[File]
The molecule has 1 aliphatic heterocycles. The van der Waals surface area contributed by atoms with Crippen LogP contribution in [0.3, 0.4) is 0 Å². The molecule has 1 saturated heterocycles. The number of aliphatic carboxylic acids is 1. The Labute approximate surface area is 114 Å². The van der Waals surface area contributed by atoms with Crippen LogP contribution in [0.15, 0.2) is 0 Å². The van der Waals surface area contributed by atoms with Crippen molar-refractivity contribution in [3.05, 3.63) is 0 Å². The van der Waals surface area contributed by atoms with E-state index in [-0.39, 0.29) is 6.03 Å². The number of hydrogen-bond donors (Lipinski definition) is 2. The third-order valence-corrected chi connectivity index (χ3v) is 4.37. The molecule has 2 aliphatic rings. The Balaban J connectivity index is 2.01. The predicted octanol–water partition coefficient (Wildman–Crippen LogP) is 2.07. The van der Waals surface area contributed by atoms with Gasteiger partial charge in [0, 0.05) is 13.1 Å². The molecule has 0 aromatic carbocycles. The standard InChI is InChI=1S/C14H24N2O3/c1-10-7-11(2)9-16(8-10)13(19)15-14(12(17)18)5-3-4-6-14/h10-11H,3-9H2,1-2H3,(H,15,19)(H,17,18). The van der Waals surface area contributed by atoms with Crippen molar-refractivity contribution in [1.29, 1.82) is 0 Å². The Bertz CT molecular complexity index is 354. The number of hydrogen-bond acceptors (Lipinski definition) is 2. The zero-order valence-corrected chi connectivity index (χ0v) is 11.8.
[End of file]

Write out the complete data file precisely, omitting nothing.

The molecule has 1 aliphatic heterocycles. The van der Waals surface area contributed by atoms with Crippen LogP contribution in [0.3, 0.4) is 0 Å². The molecule has 1 saturated heterocycles. The number of aliphatic carboxylic acids is 1. The Labute approximate surface area is 114 Å². The van der Waals surface area contributed by atoms with Crippen LogP contribution in [0.15, 0.2) is 0 Å². The van der Waals surface area contributed by atoms with Crippen molar-refractivity contribution in [3.05, 3.63) is 0 Å². The van der Waals surface area contributed by atoms with E-state index in [-0.39, 0.29) is 6.03 Å². The number of hydrogen-bond donors (Lipinski definition) is 2. The third-order valence-corrected chi connectivity index (χ3v) is 4.37. The molecule has 2 aliphatic rings. The Balaban J connectivity index is 2.01. The predicted octanol–water partition coefficient (Wildman–Crippen LogP) is 2.07. The van der Waals surface area contributed by atoms with Gasteiger partial charge in [0, 0.05) is 13.1 Å². The molecule has 0 aromatic carbocycles. The standard InChI is InChI=1S/C14H24N2O3/c1-10-7-11(2)9-16(8-10)13(19)15-14(12(17)18)5-3-4-6-14/h10-11H,3-9H2,1-2H3,(H,15,19)(H,17,18). The van der Waals surface area contributed by atoms with Crippen molar-refractivity contribution in [1.29, 1.82) is 0 Å². The Bertz CT molecular complexity index is 354. The number of hydrogen-bond acceptors (Lipinski definition) is 2. The zero-order valence-corrected chi connectivity index (χ0v) is 11.8.